In any case, Merikay remembers these charts more than I ever did, because she remembers that the National Sunday Law comes right before that thing we all dread–the close of probation. That moment when Jesus throws down his work and says, “He who is righteous, let him be righteous still. Let him who is unjust remain unjust…” That moment in time when you are either lost forever or saved.
Suddenly it hit me that I had only a very short time left in which to become perfect.
This requires some explanation. For the most part, Christians believe that we are not going to be perfect, and that we don’t have to. It is Christ that stands for us and is perfect for us. His blood covers our imperfections. Adventists also believe this, however, they also believe that, in the last days, there will come a time when, for a little while, we will have to be perfect on our own, without Jesus to intercede for us.
I never really understood where this doctrine came from either, but just being told about it in Bible class was enough to terrify me. You have no idea how many nightmares I had about being lost!
In this story, Merikay’s nightmares have come true. Merikay is going to have to stand before God without an intercessor. That means that she
a) Has to confess all her sins, all of them, any that she’s ever done in her entire life, so she can be forgiven.
b) Never sin again. Ever. Until Jesus comes.
There’s debate over whether or not this doctrine is biblical. Most Christians say that it is not. As an atheist, I really don’t care, so I’m gonna move on.**
Merikay goes on to tell us that she feels as if she is moving in a dream. How could there be a national Sunday law?
And this is very realistic. If a Sunday Law ever happened, that is how I’d feel. Shoot, that’s kind of how I felt last Tuesday. (Which won’t actually be last Tuesday by the time this post goes up, so nevermind.)
Even though I had read about it and knew in my heart that it was coming, I just couldn’t believe that it was here…. now.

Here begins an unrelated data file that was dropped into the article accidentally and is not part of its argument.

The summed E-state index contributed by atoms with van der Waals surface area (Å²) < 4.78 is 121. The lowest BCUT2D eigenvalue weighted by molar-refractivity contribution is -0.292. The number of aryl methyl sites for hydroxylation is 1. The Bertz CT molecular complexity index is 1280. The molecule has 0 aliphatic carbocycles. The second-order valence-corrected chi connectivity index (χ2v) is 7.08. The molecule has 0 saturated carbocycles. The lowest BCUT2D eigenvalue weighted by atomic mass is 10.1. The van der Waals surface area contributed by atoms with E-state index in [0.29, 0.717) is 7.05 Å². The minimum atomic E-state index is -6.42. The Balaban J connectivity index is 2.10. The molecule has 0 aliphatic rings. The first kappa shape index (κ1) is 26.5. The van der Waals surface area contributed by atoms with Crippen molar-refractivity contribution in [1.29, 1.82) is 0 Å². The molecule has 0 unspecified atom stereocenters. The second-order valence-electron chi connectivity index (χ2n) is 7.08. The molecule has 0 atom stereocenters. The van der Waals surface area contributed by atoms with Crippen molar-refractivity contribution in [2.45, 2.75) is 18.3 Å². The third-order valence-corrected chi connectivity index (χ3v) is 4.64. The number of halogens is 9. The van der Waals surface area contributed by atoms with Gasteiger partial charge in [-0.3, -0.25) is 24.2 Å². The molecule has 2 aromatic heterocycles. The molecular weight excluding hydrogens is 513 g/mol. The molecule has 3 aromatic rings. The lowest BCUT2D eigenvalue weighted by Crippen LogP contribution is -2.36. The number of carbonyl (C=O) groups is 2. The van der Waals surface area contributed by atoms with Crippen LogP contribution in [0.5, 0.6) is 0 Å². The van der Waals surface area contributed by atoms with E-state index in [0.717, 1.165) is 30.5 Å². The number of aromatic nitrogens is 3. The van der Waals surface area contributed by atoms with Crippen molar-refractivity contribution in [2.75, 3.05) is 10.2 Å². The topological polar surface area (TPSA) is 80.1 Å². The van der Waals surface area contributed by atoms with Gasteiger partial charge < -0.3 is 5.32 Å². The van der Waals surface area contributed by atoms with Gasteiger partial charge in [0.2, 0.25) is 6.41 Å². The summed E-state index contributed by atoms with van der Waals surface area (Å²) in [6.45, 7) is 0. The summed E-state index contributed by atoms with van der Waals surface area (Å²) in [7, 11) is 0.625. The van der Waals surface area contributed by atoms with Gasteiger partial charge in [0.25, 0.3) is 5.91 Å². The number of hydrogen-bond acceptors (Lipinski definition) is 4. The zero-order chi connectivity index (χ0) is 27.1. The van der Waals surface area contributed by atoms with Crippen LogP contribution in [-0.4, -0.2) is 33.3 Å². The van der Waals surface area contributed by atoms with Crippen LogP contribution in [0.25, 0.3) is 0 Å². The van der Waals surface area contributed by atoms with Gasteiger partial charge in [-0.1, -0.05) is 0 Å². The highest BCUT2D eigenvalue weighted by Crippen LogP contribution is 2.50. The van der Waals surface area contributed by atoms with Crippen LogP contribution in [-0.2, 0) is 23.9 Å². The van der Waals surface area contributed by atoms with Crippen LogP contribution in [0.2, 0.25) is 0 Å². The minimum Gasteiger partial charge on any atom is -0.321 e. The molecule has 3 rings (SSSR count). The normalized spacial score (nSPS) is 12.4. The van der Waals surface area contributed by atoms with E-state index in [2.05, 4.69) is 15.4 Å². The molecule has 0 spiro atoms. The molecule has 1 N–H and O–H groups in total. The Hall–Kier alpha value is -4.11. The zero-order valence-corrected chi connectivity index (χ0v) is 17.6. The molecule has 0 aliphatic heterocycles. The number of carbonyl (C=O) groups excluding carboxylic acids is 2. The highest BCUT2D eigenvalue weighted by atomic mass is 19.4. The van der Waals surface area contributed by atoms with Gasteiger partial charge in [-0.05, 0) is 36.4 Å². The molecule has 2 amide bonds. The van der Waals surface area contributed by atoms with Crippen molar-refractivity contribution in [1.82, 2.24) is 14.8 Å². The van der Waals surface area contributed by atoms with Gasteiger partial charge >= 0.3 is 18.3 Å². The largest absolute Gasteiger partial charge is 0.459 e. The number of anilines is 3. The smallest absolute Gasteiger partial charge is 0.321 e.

Believe me, ever since I was a kid, I wished it had happened…. then. Cuz then I’d be born in heaven and not have to deal with…well, anything.
So, thoughts. This book… is not the worst SDA end times novel I’ve ever read, which is different from my reaction at 17. I remember when our Bible teacher read Now! out loud to the class, I thought it was some terrible writing. Surely my own story, Parable of the Sower, was far superior.
As an adult re reading both stories… no, that’s not true, I still haven’t had the courage to go re read mine. I know it’s awful. Really awful. I still haven’t made up my mind if I’m going to go back and insert commentary into Parable of the Sower or not, but I’m leaning toward not because, well, what would I say?
So, let me start that sentence over: re reading Now! as an adult, I can see that there is indeed talent here. Yes, the story isn’t the greatest writing ever, but it does have its good points. The dialogue, once we get to it, is very realistic. The characters all speak in ways I find believable. And, at least at this point in the story, I have a protagonist I can relate to. Sunday Laws have just been enacted, and she’s still reeling from the shock of that actually happening. And that’s something that I know a lot of current and former Adventists can both relate to.
Because some of us still haven’t stopped having nightmares.
*I know that there are some Sunday Laws in real life. Adventists don’t like them either, and this is the reason.
** That’s not to say I won’t listen if a Christian does want to educate me. I merely do not care enough to dwell upon it right now.